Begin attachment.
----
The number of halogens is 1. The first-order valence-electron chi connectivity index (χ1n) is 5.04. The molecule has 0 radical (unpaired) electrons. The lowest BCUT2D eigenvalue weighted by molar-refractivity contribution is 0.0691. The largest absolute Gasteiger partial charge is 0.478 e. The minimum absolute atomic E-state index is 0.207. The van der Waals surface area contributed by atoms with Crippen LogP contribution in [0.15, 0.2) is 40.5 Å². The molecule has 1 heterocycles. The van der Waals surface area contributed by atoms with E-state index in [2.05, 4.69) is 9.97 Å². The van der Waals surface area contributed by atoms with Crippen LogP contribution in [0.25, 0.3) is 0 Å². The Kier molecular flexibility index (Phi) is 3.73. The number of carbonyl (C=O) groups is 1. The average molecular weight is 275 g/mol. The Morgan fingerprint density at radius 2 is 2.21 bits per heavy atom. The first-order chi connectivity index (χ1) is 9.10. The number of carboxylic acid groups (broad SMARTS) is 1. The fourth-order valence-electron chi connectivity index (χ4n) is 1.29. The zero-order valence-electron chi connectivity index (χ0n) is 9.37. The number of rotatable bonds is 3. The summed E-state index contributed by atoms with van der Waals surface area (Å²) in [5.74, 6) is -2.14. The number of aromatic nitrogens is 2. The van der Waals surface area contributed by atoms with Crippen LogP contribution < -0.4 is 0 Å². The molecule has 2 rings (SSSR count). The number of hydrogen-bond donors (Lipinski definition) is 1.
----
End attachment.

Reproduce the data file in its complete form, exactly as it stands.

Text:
The number of halogens is 1. The first-order valence-electron chi connectivity index (χ1n) is 5.04. The molecule has 0 radical (unpaired) electrons. The lowest BCUT2D eigenvalue weighted by molar-refractivity contribution is 0.0691. The largest absolute Gasteiger partial charge is 0.478 e. The minimum absolute atomic E-state index is 0.207. The van der Waals surface area contributed by atoms with Crippen LogP contribution in [0.15, 0.2) is 40.5 Å². The molecule has 1 heterocycles. The van der Waals surface area contributed by atoms with E-state index in [2.05, 4.69) is 9.97 Å². The van der Waals surface area contributed by atoms with Crippen LogP contribution in [0.25, 0.3) is 0 Å². The Kier molecular flexibility index (Phi) is 3.73. The number of carbonyl (C=O) groups is 1. The average molecular weight is 275 g/mol. The Morgan fingerprint density at radius 2 is 2.21 bits per heavy atom. The first-order chi connectivity index (χ1) is 9.10. The number of carboxylic acid groups (broad SMARTS) is 1. The fourth-order valence-electron chi connectivity index (χ4n) is 1.29. The zero-order valence-electron chi connectivity index (χ0n) is 9.37. The number of rotatable bonds is 3. The summed E-state index contributed by atoms with van der Waals surface area (Å²) in [5.74, 6) is -2.14. The number of aromatic nitrogens is 2. The van der Waals surface area contributed by atoms with Crippen LogP contribution < -0.4 is 0 Å². The molecule has 2 rings (SSSR count). The number of hydrogen-bond donors (Lipinski definition) is 1.